aware of his son's villainous conduct until some time after.
When the circumstances were made known to the family they were exceedingly mortified and afflicted.
used to tell another story, which forms a beautiful contrast to the foregoing painful narrative.
I repeat it, because it illustrates the tenderness of spirit, which has so peculiarly characterized the Society of Friends, and because I hope it may fall like dew on hearts parched by vindictive feelings.
lived near Philadelphia
, in a comfortable house with a few acres of pasture adjoining.
A young horse, apparently healthy, though lean, was one day offered him in the market for fifty dollars. The cheapness tempted him to purchase; for he thought the clover of his pastures would soon put the animal in good condition, and enable him to sell him at an advanced price.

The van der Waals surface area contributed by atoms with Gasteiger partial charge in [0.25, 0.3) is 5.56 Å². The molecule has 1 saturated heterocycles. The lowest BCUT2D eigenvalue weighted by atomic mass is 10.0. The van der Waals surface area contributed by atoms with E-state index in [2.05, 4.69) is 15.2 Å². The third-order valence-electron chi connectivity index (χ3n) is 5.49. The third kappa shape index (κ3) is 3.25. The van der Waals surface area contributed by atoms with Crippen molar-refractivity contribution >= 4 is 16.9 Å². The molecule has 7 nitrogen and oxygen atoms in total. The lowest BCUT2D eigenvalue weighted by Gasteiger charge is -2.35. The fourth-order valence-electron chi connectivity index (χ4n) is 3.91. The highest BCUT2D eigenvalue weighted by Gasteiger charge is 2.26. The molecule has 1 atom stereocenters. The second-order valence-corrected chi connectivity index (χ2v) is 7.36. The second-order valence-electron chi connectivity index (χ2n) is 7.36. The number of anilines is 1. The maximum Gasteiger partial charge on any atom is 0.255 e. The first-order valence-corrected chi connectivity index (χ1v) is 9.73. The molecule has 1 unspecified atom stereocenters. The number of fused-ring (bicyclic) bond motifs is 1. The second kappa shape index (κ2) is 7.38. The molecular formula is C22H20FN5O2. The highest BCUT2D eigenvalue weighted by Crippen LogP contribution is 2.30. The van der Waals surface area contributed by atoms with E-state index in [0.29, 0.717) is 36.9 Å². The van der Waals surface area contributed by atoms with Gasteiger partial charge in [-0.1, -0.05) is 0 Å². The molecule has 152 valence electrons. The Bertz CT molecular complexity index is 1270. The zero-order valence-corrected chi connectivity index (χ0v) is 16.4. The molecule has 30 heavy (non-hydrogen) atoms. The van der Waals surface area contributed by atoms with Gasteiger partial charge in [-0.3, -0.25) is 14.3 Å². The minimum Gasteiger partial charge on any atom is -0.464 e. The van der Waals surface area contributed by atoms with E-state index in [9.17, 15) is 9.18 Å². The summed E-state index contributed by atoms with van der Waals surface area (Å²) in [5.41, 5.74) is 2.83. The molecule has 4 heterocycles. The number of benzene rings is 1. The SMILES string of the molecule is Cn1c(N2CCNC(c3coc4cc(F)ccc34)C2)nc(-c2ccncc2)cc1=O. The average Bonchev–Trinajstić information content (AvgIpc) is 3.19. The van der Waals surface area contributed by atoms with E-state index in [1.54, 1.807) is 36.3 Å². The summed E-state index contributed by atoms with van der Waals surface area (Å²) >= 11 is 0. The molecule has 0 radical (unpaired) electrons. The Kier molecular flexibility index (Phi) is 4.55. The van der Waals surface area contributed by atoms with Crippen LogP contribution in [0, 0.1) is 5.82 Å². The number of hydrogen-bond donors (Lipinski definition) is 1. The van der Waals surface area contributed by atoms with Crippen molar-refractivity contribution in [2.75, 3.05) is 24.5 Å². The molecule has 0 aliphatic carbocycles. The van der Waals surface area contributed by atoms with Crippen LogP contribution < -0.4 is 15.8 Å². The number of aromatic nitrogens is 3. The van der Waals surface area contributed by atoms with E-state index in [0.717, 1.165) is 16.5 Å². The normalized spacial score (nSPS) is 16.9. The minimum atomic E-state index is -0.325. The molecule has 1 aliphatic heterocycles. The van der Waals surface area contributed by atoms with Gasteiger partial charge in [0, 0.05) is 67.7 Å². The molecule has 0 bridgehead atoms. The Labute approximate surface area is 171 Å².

He was too poor to command the required sum himself, but he borrowed it of a friend.
The horse, being well fed and lightly worked, soon became a noble looking animal, and was taken to the city for sale.
But scarcely had he entered the market, when a stranger stepped up and claimed him as his property, recently stolen.
's son, who had charge of the animal, was taken before a magistrate.
Isaac T. Hopper
was sent for, and easily proved that the character of the young man and his father was above all suspicion.